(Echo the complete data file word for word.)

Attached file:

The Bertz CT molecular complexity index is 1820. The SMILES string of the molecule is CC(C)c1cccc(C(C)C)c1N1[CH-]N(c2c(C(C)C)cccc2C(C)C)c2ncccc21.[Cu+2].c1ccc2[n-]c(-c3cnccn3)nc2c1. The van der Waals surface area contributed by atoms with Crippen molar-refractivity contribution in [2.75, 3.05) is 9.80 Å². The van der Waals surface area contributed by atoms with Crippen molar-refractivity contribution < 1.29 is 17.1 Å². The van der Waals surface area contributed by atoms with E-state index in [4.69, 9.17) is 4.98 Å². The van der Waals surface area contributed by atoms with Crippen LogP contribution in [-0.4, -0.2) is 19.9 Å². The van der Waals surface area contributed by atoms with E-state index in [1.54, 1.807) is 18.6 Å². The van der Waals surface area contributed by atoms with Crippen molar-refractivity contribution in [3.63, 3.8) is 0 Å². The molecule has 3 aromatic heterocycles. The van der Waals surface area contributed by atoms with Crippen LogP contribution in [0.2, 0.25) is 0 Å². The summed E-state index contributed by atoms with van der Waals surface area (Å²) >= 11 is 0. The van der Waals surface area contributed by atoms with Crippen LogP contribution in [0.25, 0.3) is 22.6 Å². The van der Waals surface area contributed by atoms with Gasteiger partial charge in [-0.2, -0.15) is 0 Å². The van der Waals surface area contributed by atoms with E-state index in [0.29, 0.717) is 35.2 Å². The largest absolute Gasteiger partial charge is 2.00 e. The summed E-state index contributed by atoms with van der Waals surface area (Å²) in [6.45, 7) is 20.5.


The Bertz CT molecular complexity index is 1820. The SMILES string of the molecule is CC(C)c1cccc(C(C)C)c1N1[CH-]N(c2c(C(C)C)cccc2C(C)C)c2ncccc21.[Cu+2].c1ccc2[n-]c(-c3cnccn3)nc2c1. The van der Waals surface area contributed by atoms with Crippen molar-refractivity contribution in [2.75, 3.05) is 9.80 Å². The van der Waals surface area contributed by atoms with Crippen molar-refractivity contribution < 1.29 is 17.1 Å². The van der Waals surface area contributed by atoms with E-state index in [4.69, 9.17) is 4.98 Å². The van der Waals surface area contributed by atoms with Crippen LogP contribution in [-0.4, -0.2) is 19.9 Å². The van der Waals surface area contributed by atoms with E-state index in [1.54, 1.807) is 18.6 Å². The van der Waals surface area contributed by atoms with Crippen molar-refractivity contribution in [3.63, 3.8) is 0 Å². The molecule has 3 aromatic heterocycles. The van der Waals surface area contributed by atoms with Crippen LogP contribution in [0.2, 0.25) is 0 Å². The summed E-state index contributed by atoms with van der Waals surface area (Å²) >= 11 is 0. The van der Waals surface area contributed by atoms with Crippen LogP contribution in [0.25, 0.3) is 22.6 Å². The van der Waals surface area contributed by atoms with Gasteiger partial charge in [-0.2, -0.15) is 0 Å². The van der Waals surface area contributed by atoms with E-state index in [0.29, 0.717) is 35.2 Å². The largest absolute Gasteiger partial charge is 2.00 e. The summed E-state index contributed by atoms with van der Waals surface area (Å²) in [6.45, 7) is 20.5.